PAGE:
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United States District Court, Southern District of New York

November 29, 1999


The opinion of the court was delivered by: Owen, District Judge.


This is one of a number of actions for copyright infringement of a certain fabric design, all of which are before me. Plaintiff Queenie, Ltd. alleges that defendant Casual Corner, Inc. copied its tile print design "TF 7459" for which the Register of Copyrights issued Copyright No. VA 718-788. Plaintiff now moves under Fed. R.Civ.P. 56 for summary judgment on infringement. For the reasons set forth below, plaintiffs motion is denied.*fn1

In 1990, Timney-Fowler Design Studio in London created a design known as TF 7459. In 1991, Timney-Fowler sold a design designated as TF 7459, including copyright, to Equipment, a French apparel manufacturing company with offices in Paris. In July 1995, Queenie purchased a design designated as TF 7459, including copyright, from Equipment. Queenie then registered a design designated as "TF 7459 (Box Design)" with the Copyright Office on August 10, 1995.*fn2

Since approximately 1995, Queenie has been manufacturing and distributing ladies' blouses which display the tile print design registered with the Copyright Office. Casual Corner, owning and operating retail stores selling women's clothing, began producing the allegedly infringing tile print garments in 1997. Black and white copies of both Queenie's and Casual Corner's designs, somewhat reduced in size, are in Appendices A and B hereto.

Summary judgment is appropriate only when there is no genuine issue of material fact remaining for trial, and the moving party is entitled to judgment as a matter of law. Fed.R.Civ.P. 56(e); see Anderson v. Liberty Lobby, Inc., 477 U.S. 242, 247-48, 106 S.Ct. 2505, 91 L.Ed.2d 202 (1986). The moving party bears the burden of showing that no genuine factual dispute exists, and all ambiguities and inferences drawn from the underlying facts must be resolved in favor of the non-moving party. LaFond v. General Physics Servs. Corp., 50 F.3d 165, 171 (2d Cir. 1995).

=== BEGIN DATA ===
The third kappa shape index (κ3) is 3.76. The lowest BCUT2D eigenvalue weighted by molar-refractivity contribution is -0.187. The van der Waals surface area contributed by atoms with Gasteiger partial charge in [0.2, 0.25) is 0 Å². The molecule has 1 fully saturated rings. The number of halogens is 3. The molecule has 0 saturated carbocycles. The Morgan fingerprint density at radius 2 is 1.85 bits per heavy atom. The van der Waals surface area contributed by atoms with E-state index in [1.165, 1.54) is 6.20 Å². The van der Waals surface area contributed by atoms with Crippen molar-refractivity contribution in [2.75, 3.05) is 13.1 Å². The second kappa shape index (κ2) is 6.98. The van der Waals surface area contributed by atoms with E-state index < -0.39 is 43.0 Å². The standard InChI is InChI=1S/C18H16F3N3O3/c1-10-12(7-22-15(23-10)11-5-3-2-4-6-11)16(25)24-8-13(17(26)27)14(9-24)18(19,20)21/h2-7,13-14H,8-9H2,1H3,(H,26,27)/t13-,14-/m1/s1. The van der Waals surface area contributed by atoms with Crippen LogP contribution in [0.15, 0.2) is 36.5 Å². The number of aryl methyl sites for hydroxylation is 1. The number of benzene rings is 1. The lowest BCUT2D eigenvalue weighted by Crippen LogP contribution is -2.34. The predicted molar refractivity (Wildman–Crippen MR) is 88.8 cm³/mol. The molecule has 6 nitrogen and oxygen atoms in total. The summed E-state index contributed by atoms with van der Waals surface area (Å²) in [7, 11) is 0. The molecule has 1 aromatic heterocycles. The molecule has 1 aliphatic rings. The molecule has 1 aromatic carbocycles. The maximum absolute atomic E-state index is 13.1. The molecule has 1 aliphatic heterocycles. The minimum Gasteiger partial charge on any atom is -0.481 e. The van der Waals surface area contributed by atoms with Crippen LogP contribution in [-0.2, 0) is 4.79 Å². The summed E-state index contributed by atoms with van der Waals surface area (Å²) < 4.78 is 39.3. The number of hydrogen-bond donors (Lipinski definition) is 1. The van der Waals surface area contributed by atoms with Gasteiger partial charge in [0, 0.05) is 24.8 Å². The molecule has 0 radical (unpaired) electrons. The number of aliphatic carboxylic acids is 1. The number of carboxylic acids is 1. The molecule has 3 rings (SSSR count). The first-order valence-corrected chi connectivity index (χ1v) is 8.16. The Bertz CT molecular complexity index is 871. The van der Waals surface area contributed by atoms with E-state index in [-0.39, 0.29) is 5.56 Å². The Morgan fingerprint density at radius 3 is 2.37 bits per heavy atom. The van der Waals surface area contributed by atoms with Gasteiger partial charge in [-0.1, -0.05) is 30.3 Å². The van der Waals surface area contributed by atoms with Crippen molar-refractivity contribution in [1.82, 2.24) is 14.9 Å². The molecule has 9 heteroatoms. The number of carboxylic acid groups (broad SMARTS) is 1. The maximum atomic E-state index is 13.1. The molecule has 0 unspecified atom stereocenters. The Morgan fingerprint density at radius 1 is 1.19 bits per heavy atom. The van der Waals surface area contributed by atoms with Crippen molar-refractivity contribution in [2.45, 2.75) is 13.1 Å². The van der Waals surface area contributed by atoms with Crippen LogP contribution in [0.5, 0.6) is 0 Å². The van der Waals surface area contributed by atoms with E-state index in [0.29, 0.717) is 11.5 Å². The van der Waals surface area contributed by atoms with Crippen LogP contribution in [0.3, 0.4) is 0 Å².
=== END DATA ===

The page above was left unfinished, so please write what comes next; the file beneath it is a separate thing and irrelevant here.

To establish copyright infringement, Queenie must show ownership of a valid copyright and copying by Casual Corner. Hasbro Bradley, Inc. v. Sparkle Toys, Inc., 780 F.2d 189, 192 (2d Cir. 1985). I conclude that summary judgment is not appropriate here because, even if Queenie holds a valid copyright (which I decline to decide on this motion), Queenie has not shown the requisite level of similarity between the protected aspects of the designs, namely "the ripped, jagged edges and the thickness thereof, the shading within the tiles; and the selection and arrangement of the tiles" (See Pl.'s Br. in Supp. at 19-20), to establish copying.

It is well-settled that one cannot copyright an idea. Only the expression of that idea can receive copyright protection. Mattel, Inc. v. Azrak-Hamway Int'l, Inc., 724 F.2d 357, 360 (2d Cir. 1983). It therefore follows that to the extent that works are similar in ideas and general concepts, those similarities are not infringements. Rachel v. Banana Republic, Inc., 831 F.2d 1503, 1507 (9th Cir. 1987). Furthermore, similarity in expression is non-infringing when the nature of the creation makes such similarity necessary. Past Pluto Prods. Corp. v. Dana, 627 F. Supp. 1435, 1444 (S.D.N.Y. 1986). This "indispensable copying" is infringing only if the works are virtually identical.*fn3 See Ring v. Estee Lauder, Inc., 874 F.2d 109 (2d Cir. 1989); Deering Milliken, Inc. v. Quaker Fabric Corp., 187 U.S.P.Q. 288, 290 (S.D.N.Y. 1975); see also Melville B. Nimmer & David Nimmer, Nimmer on Copyright, § 13.03[B][2][b] (1999) ("[I]f the only original aspect of a work lies in its literal expression, then only a very close similarity, verging on the identical, will suffice to constitute an infringing copy.").

In this case, the underlying idea is boxes with ripped or rough edges, and, as was stated in a companion case, "one cannot copyright a box or a rip." Queenie, Ltd. v. Notations, Inc. et al., No. 98 Civ. 2922, slip op. at 5 (S.D.N.Y. Nov. 18, 1999). Thus, to the extent that both designs incorporate the mere fact of boxes with ripped edges, such similarities are non-infringing, as I decline to allow plaintiff the sole right to the use of box shapes with ripped edges for the next seventy plus years. Drawing all inferences in favor of the non-moving party, I conclude that what might appear to be further similarities such as the checkerboard arrangement of the boxes — as opposed to staggered — inherent in arranging boxes in checkerboards,*fn4 or that the boxes are differently colored, amounts to no more than indispensable copying when creating a design incorporating boxes with ripped edges and different colors. Thus, at bottom, it is the differences in the contour, shape, and shading of the rips (which necessarily delineate the edges of the boxes) which compel a finding that the two designs are far from the law's requirement of virtual identity as to be found to be infringement. Accordingly, summary judgment is denied.

The foregoing is so ordered.



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